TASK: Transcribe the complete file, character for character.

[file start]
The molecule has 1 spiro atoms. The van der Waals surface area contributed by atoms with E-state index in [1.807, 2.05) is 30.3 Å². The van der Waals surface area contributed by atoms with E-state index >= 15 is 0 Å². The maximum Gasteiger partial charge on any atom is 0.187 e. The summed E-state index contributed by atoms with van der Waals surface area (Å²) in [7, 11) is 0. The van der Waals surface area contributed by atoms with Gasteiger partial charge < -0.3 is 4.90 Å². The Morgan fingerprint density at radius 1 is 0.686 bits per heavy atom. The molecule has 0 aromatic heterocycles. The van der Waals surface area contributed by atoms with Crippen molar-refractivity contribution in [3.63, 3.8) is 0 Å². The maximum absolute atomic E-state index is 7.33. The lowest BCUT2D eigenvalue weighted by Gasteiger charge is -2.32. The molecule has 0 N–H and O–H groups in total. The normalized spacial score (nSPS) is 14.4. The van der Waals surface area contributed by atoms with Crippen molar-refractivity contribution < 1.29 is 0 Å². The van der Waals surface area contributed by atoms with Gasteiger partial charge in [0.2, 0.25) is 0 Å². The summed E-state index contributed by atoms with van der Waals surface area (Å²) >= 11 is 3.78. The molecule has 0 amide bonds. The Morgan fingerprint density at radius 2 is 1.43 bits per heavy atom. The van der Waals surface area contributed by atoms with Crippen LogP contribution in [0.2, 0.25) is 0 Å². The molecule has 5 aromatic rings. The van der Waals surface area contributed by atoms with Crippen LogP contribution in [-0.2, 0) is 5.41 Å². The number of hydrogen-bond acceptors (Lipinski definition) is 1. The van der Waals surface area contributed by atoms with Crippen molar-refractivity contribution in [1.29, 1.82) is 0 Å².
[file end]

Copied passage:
The molecule has 1 spiro atoms. The van der Waals surface area contributed by atoms with E-state index in [1.807, 2.05) is 30.3 Å². The van der Waals surface area contributed by atoms with E-state index >= 15 is 0 Å². The maximum Gasteiger partial charge on any atom is 0.187 e. The summed E-state index contributed by atoms with van der Waals surface area (Å²) in [7, 11) is 0. The van der Waals surface area contributed by atoms with Gasteiger partial charge < -0.3 is 4.90 Å². The Morgan fingerprint density at radius 1 is 0.686 bits per heavy atom. The molecule has 0 aromatic heterocycles. The van der Waals surface area contributed by atoms with Crippen molar-refractivity contribution in [3.63, 3.8) is 0 Å². The maximum absolute atomic E-state index is 7.33. The lowest BCUT2D eigenvalue weighted by Gasteiger charge is -2.32. The molecule has 0 N–H and O–H groups in total. The normalized spacial score (nSPS) is 14.4. The van der Waals surface area contributed by atoms with Crippen molar-refractivity contribution < 1.29 is 0 Å². The van der Waals surface area contributed by atoms with Gasteiger partial charge in [0.2, 0.25) is 0 Å². The summed E-state index contributed by atoms with van der Waals surface area (Å²) >= 11 is 3.78. The molecule has 0 amide bonds. The Morgan fingerprint density at radius 2 is 1.43 bits per heavy atom. The van der Waals surface area contributed by atoms with Crippen LogP contribution in [0.2, 0.25) is 0 Å². The molecule has 5 aromatic rings. The van der Waals surface area contributed by atoms with Crippen LogP contribution in [-0.2, 0) is 5.41 Å². The number of hydrogen-bond acceptors (Lipinski definition) is 1. The van der Waals surface area contributed by atoms with Crippen molar-refractivity contribution in [1.29, 1.82) is 0 Å².